So, the case of the 180 is crafted from Finnish steel using traditional watchmaking techniques, but how does it wear on the wrist? The short answer is very, very well. The fact that the 180 is a pleasure to wear shouldn’t come as much of a surprise, given its dimensions. At 38.7mm in diameter, with a 46.4mm lug-to-lug distance and svelte 9.4mm case height, the 180 disappears on the wrist (for reference, my wrist is 6.75”). The nicely sloping lugs don’t hurt the ergonomics, either. As you’d expect for a watch coming out of Stepan Sarpaneva’s workshop, the case design and finishing are top-notch, with fine brushing on the sides and lugs, polished chamfers, and a polished bezel. The bezel is worth a closer look, as it is concave rather than the typical flat or convex bezel you’ll find on most watches. The result is that you still get that high-polish contrast around the dial, but with a lower risk of scratches.
The crown on the 180 is small but easy enough to grip to set the time. Note, however, that the crown does not screw down. Not to worry, though, as the 180 is still water-resistant to 100m. One of the great things about this watch is that S.U.F doesn’t feel the need to pronounce the specs or provenance of the watch. The dial is sparse, and when you flip the watch over, you’ll find only a sapphire display caseback, but no additional text on the caseback. No water resistance rating, no “automatic winding.” Nothing. S.U.F simply figures if you’re buying one of their watches you know what you’re getting and you trust that it’s going to work for its intended purpose.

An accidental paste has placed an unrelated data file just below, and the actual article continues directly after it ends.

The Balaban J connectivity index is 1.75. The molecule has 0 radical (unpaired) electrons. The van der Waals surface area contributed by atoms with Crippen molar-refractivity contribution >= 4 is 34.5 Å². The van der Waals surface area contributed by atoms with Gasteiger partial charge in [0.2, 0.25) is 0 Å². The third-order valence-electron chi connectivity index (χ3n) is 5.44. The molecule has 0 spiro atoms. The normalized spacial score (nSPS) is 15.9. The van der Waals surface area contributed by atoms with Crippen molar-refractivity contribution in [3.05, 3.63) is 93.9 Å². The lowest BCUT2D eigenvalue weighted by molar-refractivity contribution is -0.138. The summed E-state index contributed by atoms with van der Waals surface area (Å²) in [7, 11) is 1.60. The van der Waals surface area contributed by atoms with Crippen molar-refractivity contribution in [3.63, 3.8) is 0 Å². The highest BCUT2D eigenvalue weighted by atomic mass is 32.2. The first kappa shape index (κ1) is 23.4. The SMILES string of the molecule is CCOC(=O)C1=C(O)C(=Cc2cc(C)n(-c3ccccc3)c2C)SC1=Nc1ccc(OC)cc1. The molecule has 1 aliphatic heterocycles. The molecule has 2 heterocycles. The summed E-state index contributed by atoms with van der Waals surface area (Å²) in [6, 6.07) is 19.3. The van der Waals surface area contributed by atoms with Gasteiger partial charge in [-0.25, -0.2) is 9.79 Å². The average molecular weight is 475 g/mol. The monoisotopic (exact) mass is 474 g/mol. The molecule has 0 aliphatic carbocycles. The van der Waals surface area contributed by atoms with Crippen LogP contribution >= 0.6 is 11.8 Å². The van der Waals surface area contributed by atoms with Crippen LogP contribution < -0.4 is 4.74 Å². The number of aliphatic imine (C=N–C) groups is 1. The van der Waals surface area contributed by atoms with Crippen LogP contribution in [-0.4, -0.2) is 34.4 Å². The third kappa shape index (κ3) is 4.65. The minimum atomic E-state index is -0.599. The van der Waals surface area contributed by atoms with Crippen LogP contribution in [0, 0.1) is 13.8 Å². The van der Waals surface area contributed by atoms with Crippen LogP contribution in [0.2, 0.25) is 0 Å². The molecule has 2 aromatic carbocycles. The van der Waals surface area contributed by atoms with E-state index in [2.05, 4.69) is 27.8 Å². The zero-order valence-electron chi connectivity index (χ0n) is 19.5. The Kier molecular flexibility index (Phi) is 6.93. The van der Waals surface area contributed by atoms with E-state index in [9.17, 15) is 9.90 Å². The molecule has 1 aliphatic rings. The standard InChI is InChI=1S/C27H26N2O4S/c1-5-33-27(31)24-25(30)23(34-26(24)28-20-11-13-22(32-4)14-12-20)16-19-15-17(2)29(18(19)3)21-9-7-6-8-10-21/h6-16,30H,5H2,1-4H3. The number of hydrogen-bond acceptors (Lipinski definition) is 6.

S.U.F Helsinki has released a number of different runs of the 180, each with a different dial color and overall look and feel. While each takes inspiration from some aspect of S.U.F’s Finnish homeland, the grey dial 180 truly seems to capture the color-shifting grey skies of a Nordic winter. The grey dial is hand-polished and not quite glossy, but not quite matte. Typical of grey dials, it’s a chameleon in the light, shifting from a true, medium grey to almost charcoal in low light. There are no other hues to be found, just pure grey. Against that grey background, the crisp white railroad minutes track and luminous markers just pop. What truly makes the dial work is the use of black Arabic numerals instead of white, along with the silver text on the dial. Sure, those seem like small touches, but in a watch as stripped down as this, it’s the small touches that matter. The black numerals stand out stark against the grey dial in the sunlight but nearly disappear in low light, adding to the dynamic look of the dial. Add in the heat-blued seconds hand and all these little touches all add up to create a dial that’s unique while staying well within the bounds of the genre. It’s this attention to color, proportion, and execution that sets the S.U.F Helsinki 180 Grey apart.